Asset owners starting to ask for any data on misconduct at money management firms
In the year since Harvey Weinstein's alleged sexual assaults came to light, institutional investors have begun to ask external money managers about their firms' histories on sexual misconduct.
The nascent trend to ask money managers to disclose sexual harassment and assault settlements was sparked by the #MeToo movement, which reignited last October after women all over the world shared their stories of sexual abuse in response to the Weinstein revelations, industry observers said.
"The financial industry hasn't found its Harvey Weinstein yet, but there's no reason why the money management industry should be exempt from sexual misconduct incidents, especially because it's such a macho industry," said Andrew Borowiec, executive director of the Investment Management Due Diligence Association, New York.
The $358.9 billion California Public Employees' Retirement System and University of Texas/Texas A&M Investment Management Co., which manages $44.9 billion in endowment and operating funds, are among the first asset owners to incorporate specific requests for sexual misconduct information in their money manager due diligence process.
Added due diligence
Momentum among pension funds, endowments, foundations and other asset owners to add specific reviews of sexual misconduct settlements to their standard operational due diligence of money managers is slowly growing from a low base, sources said.
Just 11% of asset owners asked money managers about the firm's sexual harassment history as part of routine due diligence, showed the results of an IMDDA survey conducted early this year.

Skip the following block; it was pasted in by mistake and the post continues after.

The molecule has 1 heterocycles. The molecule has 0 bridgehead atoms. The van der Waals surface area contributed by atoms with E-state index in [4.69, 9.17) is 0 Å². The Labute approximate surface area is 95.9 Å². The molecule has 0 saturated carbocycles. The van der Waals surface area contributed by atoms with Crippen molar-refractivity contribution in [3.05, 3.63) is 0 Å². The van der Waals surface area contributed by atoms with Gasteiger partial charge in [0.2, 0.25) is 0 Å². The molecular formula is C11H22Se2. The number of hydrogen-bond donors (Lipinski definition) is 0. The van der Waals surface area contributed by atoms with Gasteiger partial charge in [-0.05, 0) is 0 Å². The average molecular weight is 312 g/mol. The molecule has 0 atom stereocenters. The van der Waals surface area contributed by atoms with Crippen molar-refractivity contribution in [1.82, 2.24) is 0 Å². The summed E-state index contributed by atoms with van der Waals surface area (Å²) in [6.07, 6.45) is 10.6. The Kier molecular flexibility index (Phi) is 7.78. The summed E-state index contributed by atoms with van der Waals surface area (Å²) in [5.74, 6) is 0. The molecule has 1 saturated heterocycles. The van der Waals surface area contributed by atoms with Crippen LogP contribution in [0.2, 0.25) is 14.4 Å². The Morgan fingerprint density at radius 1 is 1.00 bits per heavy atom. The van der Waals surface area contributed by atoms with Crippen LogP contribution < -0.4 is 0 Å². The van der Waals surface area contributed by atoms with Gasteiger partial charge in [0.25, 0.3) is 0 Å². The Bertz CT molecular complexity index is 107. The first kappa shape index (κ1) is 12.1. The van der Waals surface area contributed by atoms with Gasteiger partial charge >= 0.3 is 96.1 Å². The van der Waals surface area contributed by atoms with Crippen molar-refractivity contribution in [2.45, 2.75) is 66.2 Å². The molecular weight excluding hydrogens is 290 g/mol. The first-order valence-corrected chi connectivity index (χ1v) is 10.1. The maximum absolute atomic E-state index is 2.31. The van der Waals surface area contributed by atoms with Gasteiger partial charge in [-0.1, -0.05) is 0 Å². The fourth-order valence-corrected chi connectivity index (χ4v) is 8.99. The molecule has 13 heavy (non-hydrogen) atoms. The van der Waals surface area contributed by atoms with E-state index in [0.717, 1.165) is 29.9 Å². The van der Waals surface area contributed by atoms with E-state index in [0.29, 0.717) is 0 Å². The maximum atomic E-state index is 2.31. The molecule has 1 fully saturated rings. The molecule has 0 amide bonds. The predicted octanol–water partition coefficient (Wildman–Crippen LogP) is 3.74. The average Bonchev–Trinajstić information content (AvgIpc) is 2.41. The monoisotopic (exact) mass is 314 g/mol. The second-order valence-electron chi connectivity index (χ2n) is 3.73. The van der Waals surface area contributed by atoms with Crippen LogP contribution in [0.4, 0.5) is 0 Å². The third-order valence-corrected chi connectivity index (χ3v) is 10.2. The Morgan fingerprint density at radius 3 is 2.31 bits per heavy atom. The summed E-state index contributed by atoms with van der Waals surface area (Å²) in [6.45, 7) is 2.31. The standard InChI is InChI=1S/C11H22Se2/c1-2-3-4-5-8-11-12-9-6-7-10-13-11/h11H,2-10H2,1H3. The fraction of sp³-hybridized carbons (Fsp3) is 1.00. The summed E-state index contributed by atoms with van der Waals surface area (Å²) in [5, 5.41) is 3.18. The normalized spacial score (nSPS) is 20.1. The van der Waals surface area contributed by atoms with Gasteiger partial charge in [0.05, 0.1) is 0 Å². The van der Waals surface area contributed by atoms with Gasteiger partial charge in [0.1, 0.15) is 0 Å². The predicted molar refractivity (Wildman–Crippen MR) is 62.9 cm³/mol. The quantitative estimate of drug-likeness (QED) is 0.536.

But the association is getting a lot of questions from its 400 members — 87% of which are institutional investor operational due diligence officers — about how best to incorporate assessment of sexual misconduct during due diligence, Mr. Borowiec said.
An IMDDA webinar focused on the due diligence aspects of sexual misconduct has attracted 623 views since it was posted on the association's website in June, Mr. Borowiec said.
"Everyone is trying to figure out what to do about sexual harassment incidents, assessing what happened, the severity of the incident and what the reputational risk is to their fund" from investing with a firm affected by a sexual misconduct incident, he added.
Some asset owners are ahead of the curve and have added or intend to include specific questions about any history of money managers' sexual misconduct litigation and internal policies on due diligence questionnaires.
For example, after the Weinstein scandal, UTIMCO added a review of its external money managers' policies, procedures or training related to discrimination and harassment, including sexual harassment, said Karen E. Adler, a University of Texas system spokeswoman, in an email.
Austin-based UTIMCO managed a total of $44.9 billion for the UT system, of which $31 billion is from two endowment funds.
In June, CalPERS iterated its explicit support for "a workplace free of sexual harassment" in its best-practices principles regarding corporate governance of companies in which it invests.
Investment officers at the Sacramento-based fund are determining now "how best to apply that language to external managers and our investment process," said Beth Richtman, CalPERS' managing investment director, sustainable investments program, in an email.
Typical of large institutional investors, CalPERS' existing due diligence process asks existing and potential external managers generally about whether the firm, affiliate organizations and key personnel have been involved in any litigation or other legal proceedings relating to their business activities or professional conduct.
Ms. Richtman said sexual harassment and assault settlements are included — but not specifically requested — in the existing policy.
The Teacher Retirement System of Texas, Austin, doesn't specifically ask for information about an external manager's sexual harassment incidents, but the $151.3 billion fund's due diligence questionnaire requires prospective money managers to disclose their ethical and legal history such as any lawsuits or criminal investigations going back five years, said Robert Maxwell, a TRS spokesman in an email.